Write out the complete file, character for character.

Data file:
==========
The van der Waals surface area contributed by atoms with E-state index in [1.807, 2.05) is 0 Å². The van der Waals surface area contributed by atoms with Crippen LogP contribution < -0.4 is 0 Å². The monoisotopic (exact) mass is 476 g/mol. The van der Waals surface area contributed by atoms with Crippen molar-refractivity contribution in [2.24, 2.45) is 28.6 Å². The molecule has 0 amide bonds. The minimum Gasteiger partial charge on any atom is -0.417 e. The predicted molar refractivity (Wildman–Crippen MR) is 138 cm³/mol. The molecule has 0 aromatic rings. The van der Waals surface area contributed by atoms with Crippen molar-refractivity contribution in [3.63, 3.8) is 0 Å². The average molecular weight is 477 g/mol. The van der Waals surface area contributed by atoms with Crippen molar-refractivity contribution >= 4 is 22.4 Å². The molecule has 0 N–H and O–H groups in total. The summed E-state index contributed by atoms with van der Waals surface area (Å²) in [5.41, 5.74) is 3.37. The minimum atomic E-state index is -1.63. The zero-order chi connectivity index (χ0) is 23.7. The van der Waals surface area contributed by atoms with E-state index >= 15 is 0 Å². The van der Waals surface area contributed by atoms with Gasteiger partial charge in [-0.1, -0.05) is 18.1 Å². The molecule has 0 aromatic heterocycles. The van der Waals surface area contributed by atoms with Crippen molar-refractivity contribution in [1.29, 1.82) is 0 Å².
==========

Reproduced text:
The van der Waals surface area contributed by atoms with E-state index in [1.807, 2.05) is 0 Å². The van der Waals surface area contributed by atoms with Crippen LogP contribution < -0.4 is 0 Å². The monoisotopic (exact) mass is 476 g/mol. The van der Waals surface area contributed by atoms with Crippen molar-refractivity contribution in [2.24, 2.45) is 28.6 Å². The molecule has 0 amide bonds. The minimum Gasteiger partial charge on any atom is -0.417 e. The predicted molar refractivity (Wildman–Crippen MR) is 138 cm³/mol. The molecule has 0 aromatic rings. The van der Waals surface area contributed by atoms with Crippen molar-refractivity contribution in [3.63, 3.8) is 0 Å². The average molecular weight is 477 g/mol. The van der Waals surface area contributed by atoms with Crippen molar-refractivity contribution >= 4 is 22.4 Å². The molecule has 0 N–H and O–H groups in total. The summed E-state index contributed by atoms with van der Waals surface area (Å²) in [5.41, 5.74) is 3.37. The minimum atomic E-state index is -1.63. The zero-order chi connectivity index (χ0) is 23.7. The van der Waals surface area contributed by atoms with E-state index >= 15 is 0 Å². The van der Waals surface area contributed by atoms with Gasteiger partial charge in [-0.1, -0.05) is 18.1 Å². The molecule has 0 aromatic heterocycles. The van der Waals surface area contributed by atoms with Crippen molar-refractivity contribution in [1.29, 1.82) is 0 Å².